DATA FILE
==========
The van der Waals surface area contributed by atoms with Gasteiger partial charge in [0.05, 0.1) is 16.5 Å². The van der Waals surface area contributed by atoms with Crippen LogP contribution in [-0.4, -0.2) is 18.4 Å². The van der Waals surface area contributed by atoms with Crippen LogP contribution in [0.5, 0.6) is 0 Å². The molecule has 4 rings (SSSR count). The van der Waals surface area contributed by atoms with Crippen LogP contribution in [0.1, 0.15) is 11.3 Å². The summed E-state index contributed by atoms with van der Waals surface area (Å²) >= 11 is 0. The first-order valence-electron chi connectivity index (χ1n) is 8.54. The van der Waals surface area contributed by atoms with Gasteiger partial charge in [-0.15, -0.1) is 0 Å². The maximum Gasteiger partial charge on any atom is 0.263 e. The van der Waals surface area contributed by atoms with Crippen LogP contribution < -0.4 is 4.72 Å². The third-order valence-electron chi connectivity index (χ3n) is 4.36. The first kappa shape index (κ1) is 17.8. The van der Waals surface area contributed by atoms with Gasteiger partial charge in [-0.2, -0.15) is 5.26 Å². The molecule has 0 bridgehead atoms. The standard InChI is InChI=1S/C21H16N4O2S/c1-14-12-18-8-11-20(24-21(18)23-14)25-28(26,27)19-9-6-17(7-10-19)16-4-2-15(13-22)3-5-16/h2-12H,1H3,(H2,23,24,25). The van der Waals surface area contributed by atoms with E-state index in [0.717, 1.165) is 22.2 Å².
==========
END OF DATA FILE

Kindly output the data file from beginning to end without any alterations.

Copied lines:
The van der Waals surface area contributed by atoms with Gasteiger partial charge in [0.05, 0.1) is 16.5 Å². The van der Waals surface area contributed by atoms with Crippen LogP contribution in [-0.4, -0.2) is 18.4 Å². The van der Waals surface area contributed by atoms with Crippen LogP contribution in [0.5, 0.6) is 0 Å². The molecule has 4 rings (SSSR count). The van der Waals surface area contributed by atoms with Crippen LogP contribution in [0.1, 0.15) is 11.3 Å². The summed E-state index contributed by atoms with van der Waals surface area (Å²) >= 11 is 0. The first-order valence-electron chi connectivity index (χ1n) is 8.54. The van der Waals surface area contributed by atoms with Gasteiger partial charge in [-0.15, -0.1) is 0 Å². The maximum Gasteiger partial charge on any atom is 0.263 e. The van der Waals surface area contributed by atoms with Crippen LogP contribution < -0.4 is 4.72 Å². The third-order valence-electron chi connectivity index (χ3n) is 4.36. The first kappa shape index (κ1) is 17.8. The van der Waals surface area contributed by atoms with Gasteiger partial charge in [-0.2, -0.15) is 5.26 Å². The molecule has 0 bridgehead atoms. The standard InChI is InChI=1S/C21H16N4O2S/c1-14-12-18-8-11-20(24-21(18)23-14)25-28(26,27)19-9-6-17(7-10-19)16-4-2-15(13-22)3-5-16/h2-12H,1H3,(H2,23,24,25). The van der Waals surface area contributed by atoms with E-state index in [0.717, 1.165) is 22.2 Å².